I prepared a comprehensive 212(d)(3) non-immigrant waiver  in the form of a legal brief discussing the three legal factors set forth by Matter of Hranka, 16 I&N Dec. 491 (BIA 1978).

In the case, Matter of Hranka, 16 I&N Dec. 491 (BIA 1978), the Board of Immigration Appeals reversed a district director’s denial of a waiver application filed by a Canadian woman who had been deported for engaging in prostitution and admitted to previous heroin use.  She filed her application only two years after having been deported.  She requested entry to visit relatives and engage in various tourist activities.

In overturning the district director’s decision to deny the application, the BIA accepted as proof of rehabilitation letters from the applicant’s mother, and the principal of the high school the applicant had attended, who is a psychologist.  It held that the applicant’s reasons for entering the United States need not be compelling.  The BIA articulated three criteria for granting a waiver under INA 212(d)(3)

1.      The risks of harm in admitting the applicant;

2.      The seriousness of the acts that caused the inadmissibility; and

3.      The importance of the applicant’s reason for seeking entry.

Both Department of State and the Foreign Affairs Manual specify that any nonimmigrant may request a waiver as long as his or her presence would not be detrimental to the United States.  They provide that “while the exercise of discretion and good judgment is essential, generally, consular officers may recommend waivers for any legitimate purpose such as family visits, medical treatment (whether or not available abroad), business conferences, tourism, etc.” See 22 CFR 40.301 Foreign Affairs Manual (FAM) 40.301 N3.  Furthermore, the Admissibility Review Office has confirmed that it will follow and adhere to Matter of Hranka in adjudicating requests for INA 212(d)(3) waivers.

In my client’s case, I addressed each of the factors laid out by Matter of Hranka while emphasizing the importance of my client’s role in the multinational company he now worked for; the critical nature of the training he needed to receive in the United States for his professional career as well as for his employer (which held direct ramifications for benefiting the economic welfare of the United States); previous Dept. of State error that directly led to his second expedited removal from the U.S.;  his ties to Mexico including his wife and children; and his history of law-abiding and ethical behavior which was supported by numerous affidavits from his colleagues and friends.

Based upon these factors, my client was approved for the 212(d)(3) non-immigrant waiver by the Admissibility Review Office in Washington D.C., and subsequently, for the B-1 Visitor Visa.  He is now able to enter the United States to participate in training mandated by his company and continue his successful career with a respected multinational corporation.

I-601 and I-212 Waivers and Deportation In Absentia

I-601 and I-212 Waivers and Deportation In Absentia

Section 212(a)(6)(8) of the Immigration and Nationality Act sets forth the consequences of failure to attend a removal proceeding.  Specifically, it states:

(1) General. Any alien who, without reasonable cause, fails or refuses to attend or remain in attendance at a proceeding to determine the alien’s inadmissibility or deportability, and who seeks admission to the United States within five (5) years of such alien’s subsequent departure or removal is inadmissible.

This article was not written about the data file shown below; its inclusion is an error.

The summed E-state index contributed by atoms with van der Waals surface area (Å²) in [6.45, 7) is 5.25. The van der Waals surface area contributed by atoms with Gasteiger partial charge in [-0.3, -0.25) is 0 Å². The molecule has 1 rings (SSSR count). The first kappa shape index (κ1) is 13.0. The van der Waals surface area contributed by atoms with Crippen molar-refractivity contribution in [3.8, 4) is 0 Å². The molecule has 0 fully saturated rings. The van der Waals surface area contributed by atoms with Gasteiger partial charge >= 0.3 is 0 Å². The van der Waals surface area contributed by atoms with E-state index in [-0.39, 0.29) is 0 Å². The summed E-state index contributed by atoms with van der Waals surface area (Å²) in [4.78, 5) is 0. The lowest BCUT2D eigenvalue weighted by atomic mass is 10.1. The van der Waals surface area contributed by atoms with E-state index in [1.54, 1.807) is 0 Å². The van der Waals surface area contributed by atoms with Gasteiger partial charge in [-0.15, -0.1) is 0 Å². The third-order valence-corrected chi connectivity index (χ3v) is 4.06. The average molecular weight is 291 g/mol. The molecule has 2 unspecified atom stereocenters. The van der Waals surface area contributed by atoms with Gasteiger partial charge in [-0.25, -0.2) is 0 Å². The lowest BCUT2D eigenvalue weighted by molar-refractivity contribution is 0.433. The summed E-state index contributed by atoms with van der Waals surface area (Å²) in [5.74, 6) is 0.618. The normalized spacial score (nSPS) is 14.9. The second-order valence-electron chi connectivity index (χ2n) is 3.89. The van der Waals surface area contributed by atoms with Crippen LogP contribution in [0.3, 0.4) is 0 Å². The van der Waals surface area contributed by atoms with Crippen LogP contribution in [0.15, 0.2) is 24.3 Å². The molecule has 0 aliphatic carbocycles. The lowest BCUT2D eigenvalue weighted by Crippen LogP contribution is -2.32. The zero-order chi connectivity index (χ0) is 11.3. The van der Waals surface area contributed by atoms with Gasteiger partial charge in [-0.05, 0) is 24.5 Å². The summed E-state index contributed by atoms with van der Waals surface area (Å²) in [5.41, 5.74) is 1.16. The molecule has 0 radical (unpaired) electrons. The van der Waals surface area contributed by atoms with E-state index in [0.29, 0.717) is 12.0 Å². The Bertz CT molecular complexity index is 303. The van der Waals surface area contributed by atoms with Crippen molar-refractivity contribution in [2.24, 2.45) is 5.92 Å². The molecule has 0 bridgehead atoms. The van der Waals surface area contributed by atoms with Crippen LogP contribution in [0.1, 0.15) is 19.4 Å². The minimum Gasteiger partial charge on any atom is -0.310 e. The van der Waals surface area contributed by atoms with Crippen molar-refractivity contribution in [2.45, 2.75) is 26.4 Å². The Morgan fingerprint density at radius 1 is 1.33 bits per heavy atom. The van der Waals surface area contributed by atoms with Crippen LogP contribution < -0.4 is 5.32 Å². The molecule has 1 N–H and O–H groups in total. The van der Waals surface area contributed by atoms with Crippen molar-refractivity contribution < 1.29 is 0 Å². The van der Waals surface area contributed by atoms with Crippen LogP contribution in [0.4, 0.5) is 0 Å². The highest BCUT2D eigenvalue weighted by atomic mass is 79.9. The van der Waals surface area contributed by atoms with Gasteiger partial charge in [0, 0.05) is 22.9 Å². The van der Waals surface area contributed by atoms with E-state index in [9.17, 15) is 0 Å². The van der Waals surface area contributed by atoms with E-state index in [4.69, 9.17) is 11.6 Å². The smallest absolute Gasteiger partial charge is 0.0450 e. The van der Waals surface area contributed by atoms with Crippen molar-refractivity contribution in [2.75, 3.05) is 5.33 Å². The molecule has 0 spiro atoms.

This “5 year bar” under Section 212(a)(6)(8) often becomes an issue for applicants who leave the United States to apply for the I-601 and/or I-212 waivers despite having had deportation ordered entered against them “in absentia.”  A deportation order in absentia can be entered when the alien fails to attend their removal hearing after receiving a Notice to Appear (NTA) from immigration court.  For these applicants, they must remain outside the United States for 5 years until they are eligible to apply for their I-601 and/or I-212 waivers.

Keep also in mind that you can be deemed inadmissible even if the judge did not enter a deportation order.  As long as you were given sufficient notice of your removal hearing and failed to appear, you may be deemed inadmissible under Section 212(a)(6)(8).

Those who have an order of deportation in absentia on their record must show “reasonable cause” for failing to attend their removal hearing, in order for their I-601 and/or I-212 waiver applications to be adjudicated.  This is not an easy task.  A review of the case law shows that only extraordinary circumstances such as a medical emergency will meet this standard.

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I-212 and I-601 Waivers Approved for Ukrainian by AAO

I-212 and I-601 Waivers Approved for Ukrainian by AAO

I-601 Waiver and I-212 Waiver Legal News

The applicant in this case is a native of Russia and a citizen of Ukraine, who was found to be inadmissible to the United States under sections 212(a)(6)(C)(i) of the Immigration and Nationality Act (the Act), 8 U.S.C. § 1182(a)(6)(C)(i), for procuring a visa by willfully misrepresenting a material fact, and pursuant to section 212(a)(9)(A)(i) of the Act, 8 U.S.C. § 1182(a)(9)(A)(i), due to her expedited removal from the United States.

The applicant applied for a waiver of inadmissibility (also known as the I-601 or “extreme hardship” waiver) and permission to reapply for admission (also referred to as the I-212 waiver) in order to reside in the United States with her U.S. citizen husband.

The take-away from this case is that when the I-601 and I-212 waivers are filed together, approval of the I-601 waiver upon finding of extreme hardship and exercise of favorable discretion, also means approval of the I-212 waiver.  This means that waiver applicants applying for the I-601 and I-212 waivers  together, should focus most of their efforts on proving extreme hardship to the qualifying relative as well as on demonstrating why a favorable exercise of discretion should be granted.